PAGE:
Valuation vs. Value

 

There is no question that tech valuations are frothy (to say the least) at the moment. People however try to argue that ‘this time it’s different’, amongst other reasons a commonly cited one being that tech companies today deliver ‘real value’, have real revenues, scale etc etc.

 

Firstly : there’s never been a bubble in history during which a certain few were not convinced that ‘this time it’s different’. Unfortunately for the rest of the people those ‘certain few’ are often the influencers and not surprisingly the ones with the biggest vested interest in profiting from the inflated valuations that they so help drive. In the subprime mortgage bubble it was the same: a certain few convinced themselves that ‘this time it’s different’, fundamentals don’t matter, and that people could be handed mortgages way above their affordability , no matter if they couldn’t repay them, because ‘this time it’s different’.

 

It’s easy to cook up why this time is different. It’s harder to de-clutter the noise and figure out why the fundamentals still remain the same (as they always do).

 

Whilst I don’t disagree for one second that todays tech companies do actually deliver real value (after all I am a tech entrepreneur myself and I see that both in my products – PeoplePerHour.com & SuperTasker.com and the ones I use so avidly), whilst I don’t disagree that the way we live and do business is rapidly changing and being disrupted by tech, I think the ‘Valuation vs. Value’ argument is intrinsically flawed for a few reasons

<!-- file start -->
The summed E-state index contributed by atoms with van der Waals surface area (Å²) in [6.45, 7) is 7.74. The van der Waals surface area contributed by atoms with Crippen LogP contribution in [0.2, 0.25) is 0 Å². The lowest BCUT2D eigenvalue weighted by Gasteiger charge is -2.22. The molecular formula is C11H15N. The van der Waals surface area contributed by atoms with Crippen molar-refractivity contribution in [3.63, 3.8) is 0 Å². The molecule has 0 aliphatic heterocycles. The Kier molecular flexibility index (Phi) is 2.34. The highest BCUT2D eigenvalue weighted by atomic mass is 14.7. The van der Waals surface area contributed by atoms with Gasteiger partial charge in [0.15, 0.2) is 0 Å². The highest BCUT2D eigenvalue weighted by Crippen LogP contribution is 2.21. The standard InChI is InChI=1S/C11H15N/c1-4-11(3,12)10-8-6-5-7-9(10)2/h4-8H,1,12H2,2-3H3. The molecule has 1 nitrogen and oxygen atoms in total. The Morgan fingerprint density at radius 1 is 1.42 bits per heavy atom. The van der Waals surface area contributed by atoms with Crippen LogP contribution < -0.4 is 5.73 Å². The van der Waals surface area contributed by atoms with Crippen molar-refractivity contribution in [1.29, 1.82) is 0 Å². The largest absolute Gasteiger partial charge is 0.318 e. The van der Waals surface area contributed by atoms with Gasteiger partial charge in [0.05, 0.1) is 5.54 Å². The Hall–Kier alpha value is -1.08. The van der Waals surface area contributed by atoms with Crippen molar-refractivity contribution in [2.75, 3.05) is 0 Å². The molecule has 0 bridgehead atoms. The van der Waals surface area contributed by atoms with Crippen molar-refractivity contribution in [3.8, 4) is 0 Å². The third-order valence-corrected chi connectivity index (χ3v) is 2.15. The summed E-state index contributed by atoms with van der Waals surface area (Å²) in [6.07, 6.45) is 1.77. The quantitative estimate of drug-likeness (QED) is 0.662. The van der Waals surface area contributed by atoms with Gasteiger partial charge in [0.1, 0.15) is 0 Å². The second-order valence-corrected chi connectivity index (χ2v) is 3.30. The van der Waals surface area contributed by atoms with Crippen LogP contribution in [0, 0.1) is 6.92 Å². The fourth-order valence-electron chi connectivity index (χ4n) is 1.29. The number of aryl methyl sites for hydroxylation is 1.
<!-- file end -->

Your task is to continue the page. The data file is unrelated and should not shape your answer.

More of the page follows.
1. Value is not enough

 

Its not enough to just deliver value. You need to do it in a way that’s sustainable in the longer term and builds on fundamentals. You can shoot for the moon overnight and fall to ashes just as fast if you’re building a business without fundamentals. Many examples come to mind, from Fab.com, Colour, Joost to more recent from our space – HomeJoy – who filed for bankruptcy a few months ago after raising ca. $100m. All of these were once amongst Silicon Valleys darlings, had multi billion valuations and some achieved hundreds of millions in revenues. Yet that wasn’t enough.

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Renewed interest!

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My latest Art Work

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The true debate around worker classification in the Sharing Economy

The numerous law suits against companies like Uber and HomeJoy (which actually forced it to liquidate as a result last week) has spurred huge political debate around the sharing / on-demand economy, Employee classification and protection.

 

The arguments against companies operating in this space are mainly that they disguise employees as independent contractors therefore resulting in loss of protection for the workers and – more to the point – less tax income for the IRS.

 

I think this argument is very skewed and in fact hypocritical. Firstly, Tax income IS the real concern for the government NOT worker protection, yet subtly forgotten in the debate. Secondly, in an nation that’s thrived due to peoples appetite for risk with the inevitable loss of protection for the pursuit of upside it’s far too populist and goes against the grain of what made America great. Why do we celebrate and praise Entrepreneurs yet we pity the  ‘Solopreneur’ and want to protect them. Both choose to forego the perks of a secure job for the freedom to work for themselves, determining their own times and patterns of work and in many cases earning more.